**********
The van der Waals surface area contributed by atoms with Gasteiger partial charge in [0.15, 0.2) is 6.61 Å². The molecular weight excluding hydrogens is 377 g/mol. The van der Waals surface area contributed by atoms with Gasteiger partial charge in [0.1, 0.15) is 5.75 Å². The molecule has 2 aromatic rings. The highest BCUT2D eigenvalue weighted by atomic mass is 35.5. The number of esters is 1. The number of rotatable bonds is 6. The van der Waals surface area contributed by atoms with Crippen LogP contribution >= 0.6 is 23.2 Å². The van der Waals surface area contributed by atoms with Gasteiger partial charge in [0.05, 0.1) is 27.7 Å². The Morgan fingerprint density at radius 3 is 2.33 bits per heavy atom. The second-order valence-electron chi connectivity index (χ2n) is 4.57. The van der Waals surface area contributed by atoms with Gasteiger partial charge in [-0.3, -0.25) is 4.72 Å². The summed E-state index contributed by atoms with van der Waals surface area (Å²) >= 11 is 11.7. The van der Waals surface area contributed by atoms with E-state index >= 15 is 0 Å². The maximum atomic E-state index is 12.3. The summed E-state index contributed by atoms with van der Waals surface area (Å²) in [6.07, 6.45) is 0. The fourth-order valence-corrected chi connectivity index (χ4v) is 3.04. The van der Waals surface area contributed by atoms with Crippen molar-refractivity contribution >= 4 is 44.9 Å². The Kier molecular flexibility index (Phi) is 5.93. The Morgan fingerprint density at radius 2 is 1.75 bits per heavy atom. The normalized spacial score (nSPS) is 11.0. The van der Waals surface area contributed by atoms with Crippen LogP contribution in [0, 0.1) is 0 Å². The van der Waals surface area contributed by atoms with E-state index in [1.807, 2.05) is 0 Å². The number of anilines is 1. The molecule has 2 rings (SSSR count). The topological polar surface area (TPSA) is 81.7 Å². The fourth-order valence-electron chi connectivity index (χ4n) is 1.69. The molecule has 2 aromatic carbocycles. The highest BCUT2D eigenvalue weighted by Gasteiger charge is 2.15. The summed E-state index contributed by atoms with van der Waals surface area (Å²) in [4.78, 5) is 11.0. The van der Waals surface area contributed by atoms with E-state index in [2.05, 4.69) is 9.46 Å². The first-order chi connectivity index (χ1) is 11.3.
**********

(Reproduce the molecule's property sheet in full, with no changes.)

The van der Waals surface area contributed by atoms with Gasteiger partial charge in [0.15, 0.2) is 6.61 Å². The molecular weight excluding hydrogens is 377 g/mol. The van der Waals surface area contributed by atoms with Gasteiger partial charge in [0.1, 0.15) is 5.75 Å². The molecule has 2 aromatic rings. The highest BCUT2D eigenvalue weighted by atomic mass is 35.5. The number of esters is 1. The number of rotatable bonds is 6. The van der Waals surface area contributed by atoms with Crippen LogP contribution >= 0.6 is 23.2 Å². The van der Waals surface area contributed by atoms with Gasteiger partial charge in [0.05, 0.1) is 27.7 Å². The Morgan fingerprint density at radius 3 is 2.33 bits per heavy atom. The second-order valence-electron chi connectivity index (χ2n) is 4.57. The van der Waals surface area contributed by atoms with Gasteiger partial charge in [-0.3, -0.25) is 4.72 Å². The summed E-state index contributed by atoms with van der Waals surface area (Å²) >= 11 is 11.7. The van der Waals surface area contributed by atoms with E-state index >= 15 is 0 Å². The maximum atomic E-state index is 12.3. The summed E-state index contributed by atoms with van der Waals surface area (Å²) in [6.07, 6.45) is 0. The fourth-order valence-corrected chi connectivity index (χ4v) is 3.04. The van der Waals surface area contributed by atoms with Crippen molar-refractivity contribution >= 4 is 44.9 Å². The Kier molecular flexibility index (Phi) is 5.93. The Morgan fingerprint density at radius 2 is 1.75 bits per heavy atom. The normalized spacial score (nSPS) is 11.0. The van der Waals surface area contributed by atoms with Crippen LogP contribution in [0, 0.1) is 0 Å². The van der Waals surface area contributed by atoms with E-state index in [1.807, 2.05) is 0 Å². The number of anilines is 1. The molecule has 2 rings (SSSR count). The topological polar surface area (TPSA) is 81.7 Å². The fourth-order valence-electron chi connectivity index (χ4n) is 1.69. The molecule has 2 aromatic carbocycles. The highest BCUT2D eigenvalue weighted by Gasteiger charge is 2.15. The summed E-state index contributed by atoms with van der Waals surface area (Å²) in [4.78, 5) is 11.0. The van der Waals surface area contributed by atoms with E-state index in [2.05, 4.69) is 9.46 Å². The first-order chi connectivity index (χ1) is 11.3.